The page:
Janel Glidden Overjustification Effect

Overjustification effect is the result of bribing someone to do what they are already doing.  This makes it seem like a task rather than something to do out of enjoyment.  Because it seems controlled, it is less appealing to the person doing the task, when originally they would be doing it anyway.

I always played volleyball for fun.  Once I was in college and on scholarship, it became more of a job and although I love the sport I think I may have enjoyed it less.  This is an example of overjustification effect.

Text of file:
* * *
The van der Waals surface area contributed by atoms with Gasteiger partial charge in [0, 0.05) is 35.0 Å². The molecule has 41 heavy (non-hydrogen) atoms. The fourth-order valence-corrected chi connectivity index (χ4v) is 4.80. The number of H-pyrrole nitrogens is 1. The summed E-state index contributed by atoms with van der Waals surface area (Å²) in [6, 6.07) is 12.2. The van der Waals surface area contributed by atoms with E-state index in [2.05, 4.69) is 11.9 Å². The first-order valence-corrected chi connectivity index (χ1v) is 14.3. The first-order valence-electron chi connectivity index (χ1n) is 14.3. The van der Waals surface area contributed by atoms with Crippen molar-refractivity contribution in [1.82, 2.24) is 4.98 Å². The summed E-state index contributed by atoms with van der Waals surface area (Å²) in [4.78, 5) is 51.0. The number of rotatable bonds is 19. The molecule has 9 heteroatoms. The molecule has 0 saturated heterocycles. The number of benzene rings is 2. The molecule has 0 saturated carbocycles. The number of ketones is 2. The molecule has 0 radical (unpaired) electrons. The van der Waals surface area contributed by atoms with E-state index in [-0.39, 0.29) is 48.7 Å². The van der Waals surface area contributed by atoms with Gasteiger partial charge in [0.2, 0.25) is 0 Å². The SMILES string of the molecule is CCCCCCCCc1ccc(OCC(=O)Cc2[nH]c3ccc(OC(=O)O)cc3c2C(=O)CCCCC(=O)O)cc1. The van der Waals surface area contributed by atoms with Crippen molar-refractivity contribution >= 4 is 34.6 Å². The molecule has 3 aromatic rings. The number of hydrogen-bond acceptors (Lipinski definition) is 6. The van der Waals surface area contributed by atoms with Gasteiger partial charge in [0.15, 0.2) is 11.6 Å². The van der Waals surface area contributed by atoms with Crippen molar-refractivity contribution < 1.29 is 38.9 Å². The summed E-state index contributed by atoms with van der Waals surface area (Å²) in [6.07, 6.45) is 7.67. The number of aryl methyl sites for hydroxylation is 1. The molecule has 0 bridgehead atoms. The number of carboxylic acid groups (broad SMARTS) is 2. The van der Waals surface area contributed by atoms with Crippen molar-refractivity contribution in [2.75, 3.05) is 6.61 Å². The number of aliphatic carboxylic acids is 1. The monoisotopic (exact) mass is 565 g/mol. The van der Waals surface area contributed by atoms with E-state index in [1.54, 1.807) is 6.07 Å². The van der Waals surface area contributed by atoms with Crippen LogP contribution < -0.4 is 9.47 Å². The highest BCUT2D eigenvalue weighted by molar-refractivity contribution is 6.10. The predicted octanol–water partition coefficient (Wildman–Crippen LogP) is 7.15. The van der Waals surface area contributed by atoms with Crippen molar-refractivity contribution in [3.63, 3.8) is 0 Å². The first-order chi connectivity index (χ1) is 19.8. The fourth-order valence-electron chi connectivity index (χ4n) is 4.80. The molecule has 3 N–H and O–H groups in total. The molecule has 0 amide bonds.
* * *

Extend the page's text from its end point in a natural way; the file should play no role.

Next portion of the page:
I remember going to the Food and Care coalition and volunteeering my time.  When they offered me a job I felt silly because the pay wasn’t where I wanted it to be.

  1. #1 by austindp on June 5, 2012 - 12:55 PM

    This is interesting. Do you think your example may also illustrate reactance. In reactance you try and protect or restore your sense of freedom and maybe the scholarship and rules the school could then place on you limited your freedom not only within the game but also preparing and living the way you want to live. Very cool that you played volleyball but I think BYU is probably grateful for your presence at their university.

    Austin Peterson

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